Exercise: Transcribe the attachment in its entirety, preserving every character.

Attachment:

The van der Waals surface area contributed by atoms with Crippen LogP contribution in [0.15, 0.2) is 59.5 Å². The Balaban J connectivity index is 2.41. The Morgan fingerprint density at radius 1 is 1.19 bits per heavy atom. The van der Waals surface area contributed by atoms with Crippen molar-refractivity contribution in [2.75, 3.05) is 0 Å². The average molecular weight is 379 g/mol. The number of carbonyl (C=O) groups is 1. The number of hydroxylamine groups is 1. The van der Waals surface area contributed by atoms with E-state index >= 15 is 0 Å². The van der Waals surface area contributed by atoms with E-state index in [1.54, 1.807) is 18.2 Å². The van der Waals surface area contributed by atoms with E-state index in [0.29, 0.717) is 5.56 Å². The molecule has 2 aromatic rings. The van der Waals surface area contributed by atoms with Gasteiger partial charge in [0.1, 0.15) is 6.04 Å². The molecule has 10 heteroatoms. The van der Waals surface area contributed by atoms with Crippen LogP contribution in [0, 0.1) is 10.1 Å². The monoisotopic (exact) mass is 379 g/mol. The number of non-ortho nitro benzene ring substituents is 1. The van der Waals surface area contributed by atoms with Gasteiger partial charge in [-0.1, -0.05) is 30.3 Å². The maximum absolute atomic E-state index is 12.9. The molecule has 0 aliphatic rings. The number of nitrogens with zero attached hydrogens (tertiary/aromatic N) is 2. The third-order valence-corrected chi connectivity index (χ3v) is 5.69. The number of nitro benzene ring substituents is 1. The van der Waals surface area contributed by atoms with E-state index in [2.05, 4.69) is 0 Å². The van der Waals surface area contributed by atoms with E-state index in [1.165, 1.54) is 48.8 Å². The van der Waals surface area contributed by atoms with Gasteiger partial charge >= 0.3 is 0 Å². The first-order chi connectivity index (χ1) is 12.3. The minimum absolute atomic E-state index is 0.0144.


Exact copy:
The van der Waals surface area contributed by atoms with Crippen LogP contribution in [0.15, 0.2) is 59.5 Å². The Balaban J connectivity index is 2.41. The Morgan fingerprint density at radius 1 is 1.19 bits per heavy atom. The van der Waals surface area contributed by atoms with Crippen molar-refractivity contribution in [2.75, 3.05) is 0 Å². The average molecular weight is 379 g/mol. The number of carbonyl (C=O) groups is 1. The number of hydroxylamine groups is 1. The van der Waals surface area contributed by atoms with E-state index >= 15 is 0 Å². The van der Waals surface area contributed by atoms with E-state index in [1.54, 1.807) is 18.2 Å². The van der Waals surface area contributed by atoms with E-state index in [0.29, 0.717) is 5.56 Å². The molecule has 2 aromatic rings. The van der Waals surface area contributed by atoms with Gasteiger partial charge in [0.1, 0.15) is 6.04 Å². The molecule has 10 heteroatoms. The van der Waals surface area contributed by atoms with Crippen LogP contribution in [0, 0.1) is 10.1 Å². The monoisotopic (exact) mass is 379 g/mol. The number of non-ortho nitro benzene ring substituents is 1. The van der Waals surface area contributed by atoms with Gasteiger partial charge in [-0.1, -0.05) is 30.3 Å². The maximum absolute atomic E-state index is 12.9. The molecule has 0 aliphatic rings. The number of nitrogens with zero attached hydrogens (tertiary/aromatic N) is 2. The third-order valence-corrected chi connectivity index (χ3v) is 5.69. The number of nitro benzene ring substituents is 1. The van der Waals surface area contributed by atoms with E-state index in [2.05, 4.69) is 0 Å². The van der Waals surface area contributed by atoms with E-state index in [1.165, 1.54) is 48.8 Å². The van der Waals surface area contributed by atoms with Gasteiger partial charge >= 0.3 is 0 Å². The first-order chi connectivity index (χ1) is 12.3. The minimum absolute atomic E-state index is 0.0144.